Tag Archives: WizKids

Use a White Paint Pen to Label Miniatures

I suspect most folks organize their miniatures by category. Teos “Alphastream” Abadia explains this approach, along with recommendations for storage options. I organize by set, and then use a resource like MinisCollector to find the figures I need. But unlike the older Wizards of the Coast miniatures, the newer WizKids miniatures lack any label that reveals their set. To help organize these figures, I write the set’s initials on the bases using a white, fine-tipped Sharpie paint pen.

Bonus tips: Use a white paint pen to label your wall-wart power blocks so you know what device they power. Also, if you become a famous artist and need to sign your glossy prints, the paint pen works beautifully.

A quick look at the Tyranny of Dragons miniatures

The last prepainted Dungeons & Dragons miniature set, Lords of Madness, reached stores in 2010. Since then, I have grown eager for a new source of plastic miniatures. The Pathfinder miniatures line included some good figures, but they come mixed with lots of characters and monsters unique to their adventure paths.

So the release of the new Icons of the Realms Tyranny of Dragons collectible miniatures excited me. This set of 44 miniatures comes in boxes of 4 randomly-assorted miniatures that retail for $15. The price continues a decade of steep increases. In 2003, Harbinger boosters only cost $9.99 for 8 figures. My desperation for new plastic helps overcome the sting of paying so much per figure.

Don’t complain about the random assortment. If you want to buy specific figures from the sets, plenty of vendors sell them individually. Unless you crave the splashy rares, and the excitement of cracking a box, you get a better deal buying singles.

The set’s big draw comes from dragons and other flying creatures posed in flight atop clear plastic pillars. In the past, only a few bats and stirges received this treatment.

Pegasus - Tyranny of Dragons (large uncommon)

Pegasus – Tyranny of Dragons (large-sized uncommon)

Harpie - Tyranny of Dragons (medium rare)

Harpie – Tyranny of Dragons (medium-sized rare)

If you handicap your dragons by making them fight on the ground, then the new flying dragons won’t suit you. Plenty of grounded dragons have appeared already, and you can still buy them from resellers. I’m eager to pit some players against a green dragon just so I can swap figures when the creature takes off. Yes, I know this is a shameful indulgence.

Green dragons - 2008 D&D Starter Set vs. new flyer

Green dragons – 2008 D&D Starter Set vs. new flying  green

The set’s other splashy feature comes from invisible character miniatures molded from translucent plastic. Most rare figures feature a lot of costly, painted details. To WizKids, these invisible rares must seem like an ideal combination of zero painting (cheap!) with the sort of collectability that entices buyers. Did the idea for these minis start as a board-room joke about selling empty boxes full of “invisible” figures? If you buy singles, don’t complain. Premium figures like these make the others more affordable, because resellers can charge $30 for an invisible Drizzt, and then use the profit to offset the cost of all the ordinary figures they opened to find him.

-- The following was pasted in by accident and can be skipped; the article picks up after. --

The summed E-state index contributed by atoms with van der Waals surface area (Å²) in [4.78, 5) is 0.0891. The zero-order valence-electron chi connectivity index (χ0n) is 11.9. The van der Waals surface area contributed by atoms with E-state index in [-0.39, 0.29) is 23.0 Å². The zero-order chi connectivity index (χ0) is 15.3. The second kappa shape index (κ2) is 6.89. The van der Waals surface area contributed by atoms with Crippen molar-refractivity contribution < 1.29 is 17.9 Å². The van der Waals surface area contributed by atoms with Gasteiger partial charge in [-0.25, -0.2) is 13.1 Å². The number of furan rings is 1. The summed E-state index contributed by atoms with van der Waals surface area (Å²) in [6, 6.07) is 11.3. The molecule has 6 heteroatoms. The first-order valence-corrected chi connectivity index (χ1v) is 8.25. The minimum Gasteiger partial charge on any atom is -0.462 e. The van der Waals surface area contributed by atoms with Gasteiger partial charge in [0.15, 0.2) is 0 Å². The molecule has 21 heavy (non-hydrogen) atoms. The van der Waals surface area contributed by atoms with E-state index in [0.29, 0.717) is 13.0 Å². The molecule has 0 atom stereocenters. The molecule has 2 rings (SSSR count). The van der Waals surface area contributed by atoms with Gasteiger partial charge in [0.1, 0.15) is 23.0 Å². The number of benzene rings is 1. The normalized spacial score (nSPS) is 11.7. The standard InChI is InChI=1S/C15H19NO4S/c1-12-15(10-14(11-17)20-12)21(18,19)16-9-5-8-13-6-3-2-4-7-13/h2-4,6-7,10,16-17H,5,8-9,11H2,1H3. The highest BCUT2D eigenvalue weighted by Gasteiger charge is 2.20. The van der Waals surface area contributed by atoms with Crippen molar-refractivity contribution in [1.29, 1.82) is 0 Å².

Invisible Human Female Ranger and Drizzt

Invisible Human Female Ranger and Drizzt

The Red Wizard may rate as my favorite figure. I love the magical fire sculpted from translucent plastic around his hands. Too bad this guy arrived too late represent some of the enemies in Dead in Thay.

Red Wizard - Tyranny of Dragons

Red Wizard – Tyranny of Dragons

The Rock Gnome Female Wizard and Stout Heart Halfling Female Bard rank as the set’s two most welcome additions to my collection. Past D&D miniatures sets presented gnomes and halflings with the same proportions as humans, making the figures look like tiny humans—15mm-scale mistakes. None of these figures satisfied me. The new gnome and halfling look good.

micro-human Lidda, Halfling Rogue from Harbinger (2003) flanked by a new Gnome and Wizard

micro-human Lidda, Halfling Rogue from Harbinger (2003) flanked by a new Gnome and halfling

Apparently, miniature sculptors cannot agree on what a wyvern looks like. The new set’s flying wyvern looks puny compared to the specimen from the Pathfinder Battles Savage Star set, and emaciated compared to the one in the 2004 Aberrations set.

Pathfinder, Tyranny, and Aberrations Wyverns

Pathfinder, Tyranny, and Aberrations Wyverns

In the things-that-bother-nobody-but-me department, I continue to be annoyed by miniatures that seem out of scale. This set’s offense comes from the Orog, a new candidate for the worlds largest medium-sized creature. Check out this oversized orc posed next to the undersized Storm Giant from Against the Giants and the new Frost Giant figure.

Orog, Storm Giant, and Frost Giant

Orog, Storm Giant, and Frost Giant

You will need these to read the writing on  the bases

You will need these to read the writing on the miniatures’ bases

An ideal set of random miniatures matches the rarity of figures to the number game masters will probably need. Goblins and skeletons can be common because you can always use more. Dragons and mind flayers can be rare, because you probably just need one. Mostly, this set aligns rarity with usefulness. The flying bases push the rarity of some flyers higher than they should be. I would be happy with several flying gargoyles, but I have yet to open a single one of these rares. Also, as much as I like the Gnome Wizard and Halfling Bard, I only need one of either common figure.

I have opened 3 uncommon green dragons, but no uncommon shadow dragons, 3 uncommon frost giants, but no uncommon stone giants. This means it is time to stop buying random boxes and turn to buying singles from resellers to fill out my collection.

The most useful Pathfinder Battles miniatures for any fantasy game

A year or so ago, I posted my list of the 11 most useful types of miniatures. This list remains one of the most popular posts on this site. However, since that post, those old D&D miniature figures have continued to grow scarcer and their secondary-market prices higher. This summer, WizKids will sell a new line of pre-painted, plastic Dungeons & Dragons miniatures, so we will finally see some new D&D figures to buy.